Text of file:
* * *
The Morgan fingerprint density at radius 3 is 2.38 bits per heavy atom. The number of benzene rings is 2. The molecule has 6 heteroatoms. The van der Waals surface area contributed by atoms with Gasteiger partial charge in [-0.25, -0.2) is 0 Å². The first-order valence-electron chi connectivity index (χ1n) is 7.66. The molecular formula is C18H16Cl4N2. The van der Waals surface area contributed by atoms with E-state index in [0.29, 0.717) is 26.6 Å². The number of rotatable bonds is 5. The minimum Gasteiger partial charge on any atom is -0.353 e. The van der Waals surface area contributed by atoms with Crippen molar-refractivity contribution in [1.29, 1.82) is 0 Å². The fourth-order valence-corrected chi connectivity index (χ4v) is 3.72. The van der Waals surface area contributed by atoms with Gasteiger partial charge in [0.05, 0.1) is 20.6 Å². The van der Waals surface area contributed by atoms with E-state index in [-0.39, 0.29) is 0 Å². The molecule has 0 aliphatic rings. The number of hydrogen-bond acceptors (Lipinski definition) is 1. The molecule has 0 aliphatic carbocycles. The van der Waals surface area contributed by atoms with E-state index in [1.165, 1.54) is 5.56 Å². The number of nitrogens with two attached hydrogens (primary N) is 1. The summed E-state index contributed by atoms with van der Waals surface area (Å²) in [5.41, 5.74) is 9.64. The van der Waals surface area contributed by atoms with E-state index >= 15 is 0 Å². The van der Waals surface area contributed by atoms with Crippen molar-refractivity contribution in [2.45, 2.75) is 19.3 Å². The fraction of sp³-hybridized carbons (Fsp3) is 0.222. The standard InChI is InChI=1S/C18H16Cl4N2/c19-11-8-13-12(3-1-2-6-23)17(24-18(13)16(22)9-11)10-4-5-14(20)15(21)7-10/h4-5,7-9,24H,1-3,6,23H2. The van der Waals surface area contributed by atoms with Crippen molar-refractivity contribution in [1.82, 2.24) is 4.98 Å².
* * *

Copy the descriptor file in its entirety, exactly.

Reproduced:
The Morgan fingerprint density at radius 3 is 2.38 bits per heavy atom. The number of benzene rings is 2. The molecule has 6 heteroatoms. The van der Waals surface area contributed by atoms with Gasteiger partial charge in [-0.25, -0.2) is 0 Å². The first-order valence-electron chi connectivity index (χ1n) is 7.66. The molecular formula is C18H16Cl4N2. The van der Waals surface area contributed by atoms with E-state index in [0.29, 0.717) is 26.6 Å². The number of rotatable bonds is 5. The minimum Gasteiger partial charge on any atom is -0.353 e. The van der Waals surface area contributed by atoms with Crippen molar-refractivity contribution in [1.29, 1.82) is 0 Å². The fourth-order valence-corrected chi connectivity index (χ4v) is 3.72. The van der Waals surface area contributed by atoms with Gasteiger partial charge in [0.05, 0.1) is 20.6 Å². The van der Waals surface area contributed by atoms with E-state index in [-0.39, 0.29) is 0 Å². The molecule has 0 aliphatic rings. The number of hydrogen-bond acceptors (Lipinski definition) is 1. The molecule has 0 aliphatic carbocycles. The van der Waals surface area contributed by atoms with E-state index in [1.165, 1.54) is 5.56 Å². The number of nitrogens with two attached hydrogens (primary N) is 1. The summed E-state index contributed by atoms with van der Waals surface area (Å²) in [5.41, 5.74) is 9.64. The van der Waals surface area contributed by atoms with E-state index >= 15 is 0 Å². The van der Waals surface area contributed by atoms with Crippen molar-refractivity contribution in [2.45, 2.75) is 19.3 Å². The fraction of sp³-hybridized carbons (Fsp3) is 0.222. The standard InChI is InChI=1S/C18H16Cl4N2/c19-11-8-13-12(3-1-2-6-23)17(24-18(13)16(22)9-11)10-4-5-14(20)15(21)7-10/h4-5,7-9,24H,1-3,6,23H2. The van der Waals surface area contributed by atoms with Crippen molar-refractivity contribution in [1.82, 2.24) is 4.98 Å².